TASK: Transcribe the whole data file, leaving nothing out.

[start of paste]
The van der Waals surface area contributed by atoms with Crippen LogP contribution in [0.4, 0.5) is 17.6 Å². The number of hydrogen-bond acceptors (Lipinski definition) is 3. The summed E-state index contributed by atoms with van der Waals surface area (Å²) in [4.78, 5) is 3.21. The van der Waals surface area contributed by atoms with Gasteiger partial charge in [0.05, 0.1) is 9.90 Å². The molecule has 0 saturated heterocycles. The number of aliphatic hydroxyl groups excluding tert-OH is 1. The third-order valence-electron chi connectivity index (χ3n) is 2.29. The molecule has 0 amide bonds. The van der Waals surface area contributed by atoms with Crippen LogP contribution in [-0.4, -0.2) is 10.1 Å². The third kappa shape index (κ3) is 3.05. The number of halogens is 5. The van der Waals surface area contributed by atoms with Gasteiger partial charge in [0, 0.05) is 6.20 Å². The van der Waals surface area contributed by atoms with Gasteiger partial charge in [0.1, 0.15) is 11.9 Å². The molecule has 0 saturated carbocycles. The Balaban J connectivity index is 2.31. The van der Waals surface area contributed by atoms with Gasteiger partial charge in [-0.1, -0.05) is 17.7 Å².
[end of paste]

The van der Waals surface area contributed by atoms with Crippen LogP contribution in [0.4, 0.5) is 17.6 Å². The number of hydrogen-bond acceptors (Lipinski definition) is 3. The summed E-state index contributed by atoms with van der Waals surface area (Å²) in [4.78, 5) is 3.21. The van der Waals surface area contributed by atoms with Gasteiger partial charge in [0.05, 0.1) is 9.90 Å². The molecule has 0 saturated heterocycles. The number of aliphatic hydroxyl groups excluding tert-OH is 1. The third-order valence-electron chi connectivity index (χ3n) is 2.29. The molecule has 0 amide bonds. The van der Waals surface area contributed by atoms with Crippen LogP contribution in [-0.4, -0.2) is 10.1 Å². The third kappa shape index (κ3) is 3.05. The number of halogens is 5. The van der Waals surface area contributed by atoms with Gasteiger partial charge in [0, 0.05) is 6.20 Å². The van der Waals surface area contributed by atoms with Gasteiger partial charge in [0.1, 0.15) is 11.9 Å². The molecule has 0 saturated carbocycles. The Balaban J connectivity index is 2.31. The van der Waals surface area contributed by atoms with Gasteiger partial charge in [-0.1, -0.05) is 17.7 Å².